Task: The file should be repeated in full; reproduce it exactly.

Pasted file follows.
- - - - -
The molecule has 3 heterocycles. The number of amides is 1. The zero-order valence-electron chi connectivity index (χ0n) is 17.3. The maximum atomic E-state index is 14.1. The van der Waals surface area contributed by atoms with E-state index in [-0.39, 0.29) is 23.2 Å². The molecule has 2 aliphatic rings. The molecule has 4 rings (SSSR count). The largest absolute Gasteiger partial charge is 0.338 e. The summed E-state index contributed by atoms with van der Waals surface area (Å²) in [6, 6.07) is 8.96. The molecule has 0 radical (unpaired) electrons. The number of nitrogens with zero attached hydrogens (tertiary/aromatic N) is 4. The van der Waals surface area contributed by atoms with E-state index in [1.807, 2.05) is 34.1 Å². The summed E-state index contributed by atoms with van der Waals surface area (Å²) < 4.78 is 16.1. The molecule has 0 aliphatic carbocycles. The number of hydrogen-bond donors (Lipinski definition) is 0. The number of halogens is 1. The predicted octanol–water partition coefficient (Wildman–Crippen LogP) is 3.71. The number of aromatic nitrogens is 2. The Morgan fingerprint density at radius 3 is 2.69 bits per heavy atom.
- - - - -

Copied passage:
The molecule has 3 heterocycles. The number of amides is 1. The zero-order valence-electron chi connectivity index (χ0n) is 17.3. The maximum atomic E-state index is 14.1. The van der Waals surface area contributed by atoms with E-state index in [-0.39, 0.29) is 23.2 Å². The molecule has 2 aliphatic rings. The molecule has 4 rings (SSSR count). The largest absolute Gasteiger partial charge is 0.338 e. The summed E-state index contributed by atoms with van der Waals surface area (Å²) in [6, 6.07) is 8.96. The molecule has 0 radical (unpaired) electrons. The number of nitrogens with zero attached hydrogens (tertiary/aromatic N) is 4. The van der Waals surface area contributed by atoms with E-state index in [1.807, 2.05) is 34.1 Å². The summed E-state index contributed by atoms with van der Waals surface area (Å²) < 4.78 is 16.1. The molecule has 0 aliphatic carbocycles. The number of hydrogen-bond donors (Lipinski definition) is 0. The number of halogens is 1. The predicted octanol–water partition coefficient (Wildman–Crippen LogP) is 3.71. The number of aromatic nitrogens is 2. The Morgan fingerprint density at radius 3 is 2.69 bits per heavy atom.